20 Results for

centrifuge

Article

Air Force's G-Force centrifuge spins its last

The U.S. Air Force is retiring its G-Force centrifuge after 22 years of spinning pilots around in order to prevent loss of consciousness caused by G-forces.

By Nov. 4, 2010

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A visit to the heart of European space research

Road Trip 2011: An hour south of Amsterdam, the European Space Agency maintains ESTEC, its primary environmental testing and research hub. This is where ESA readies satellites for space and much more.

By Jun. 24, 2011

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Science says perfect french fries lie beyond Mars

Food researchers have pinned down the ideal gravitational conditions for frying "potato sticks," and they're not found on this side of the asteroid belt.

By Jan. 6, 2014

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Geek forges homemade solid gold iPod watch

A geek maker comes by his 18-karat gold iPod Nano watch the hard way, by making it himself over the course of 500 hours of work.

By Jun. 13, 2013

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Learning to fly: Future space tourists train like fighter pilots

With commercial space flight on the horizon, a Pennsylvania training center offers would-be astronauts a chance to experience the rigors of blasting off. CNET sister site SmartPlanet investigates.

By Nov. 4, 2013

Article

Could a simple salad spinner help save lives?

Two Rice University undergrads turn a simple salad spinner into a centrifuge that can be used to separate blood in settings without electricity to diagnose anemia on the cheap.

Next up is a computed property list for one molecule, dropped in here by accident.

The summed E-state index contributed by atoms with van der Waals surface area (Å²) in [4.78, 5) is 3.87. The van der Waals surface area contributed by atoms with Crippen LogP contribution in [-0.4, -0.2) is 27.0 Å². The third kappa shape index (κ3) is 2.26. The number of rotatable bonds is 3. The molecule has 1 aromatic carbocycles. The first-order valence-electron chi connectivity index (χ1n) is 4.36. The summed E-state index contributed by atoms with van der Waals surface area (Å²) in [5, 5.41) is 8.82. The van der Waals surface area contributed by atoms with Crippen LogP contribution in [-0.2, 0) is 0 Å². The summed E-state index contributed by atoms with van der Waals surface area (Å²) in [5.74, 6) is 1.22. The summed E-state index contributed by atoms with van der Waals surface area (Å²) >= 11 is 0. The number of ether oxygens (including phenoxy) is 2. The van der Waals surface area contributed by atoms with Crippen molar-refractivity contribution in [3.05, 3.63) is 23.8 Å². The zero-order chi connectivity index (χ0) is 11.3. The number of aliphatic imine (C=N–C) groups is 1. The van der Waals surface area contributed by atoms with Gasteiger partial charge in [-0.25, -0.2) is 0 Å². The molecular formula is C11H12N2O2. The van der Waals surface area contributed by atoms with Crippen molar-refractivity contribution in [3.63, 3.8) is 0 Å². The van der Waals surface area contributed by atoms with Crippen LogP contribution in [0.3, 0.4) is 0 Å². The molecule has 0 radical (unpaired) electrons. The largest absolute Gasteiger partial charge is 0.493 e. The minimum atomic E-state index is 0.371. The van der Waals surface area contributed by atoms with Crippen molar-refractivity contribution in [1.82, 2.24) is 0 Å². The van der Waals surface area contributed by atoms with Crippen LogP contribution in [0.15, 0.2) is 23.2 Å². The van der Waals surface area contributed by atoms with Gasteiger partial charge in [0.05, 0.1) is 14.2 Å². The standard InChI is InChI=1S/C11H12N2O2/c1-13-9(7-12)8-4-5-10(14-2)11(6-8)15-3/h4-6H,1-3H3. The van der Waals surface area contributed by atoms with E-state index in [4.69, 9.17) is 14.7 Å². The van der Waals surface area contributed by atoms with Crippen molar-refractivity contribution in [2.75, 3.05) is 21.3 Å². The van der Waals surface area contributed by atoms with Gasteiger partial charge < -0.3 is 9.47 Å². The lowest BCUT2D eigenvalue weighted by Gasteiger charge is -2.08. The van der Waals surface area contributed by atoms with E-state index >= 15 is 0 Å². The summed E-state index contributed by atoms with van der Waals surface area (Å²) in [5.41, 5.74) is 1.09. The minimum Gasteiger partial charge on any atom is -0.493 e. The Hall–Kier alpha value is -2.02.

By May. 4, 2010

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A bullet train for your mobile phone

You can add as many cars as you want to this strap.

By Dec. 5, 2007

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Stuxnet expert: Other sites were hit but Natanz was true target

Researcher responding to Symantec report speculates that Kalaye Electric in Iran was infected.

By Feb. 14, 2011

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Baby Bubbler could help ailing infants breathe

A portable device out of Rice University is aimed at helping children with acute respiratory infections breathe naturally as they recover.

By Jun. 9, 2010

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Experts say Stuxnet worm could be state-sponsored (podcast)

Symantec and TrendMicro researchers agree that the worm, which some say was designed to attack a nuclear power plant in Iran, was so sophisticated that it was likely "state sponsored."

By Sep. 24, 2010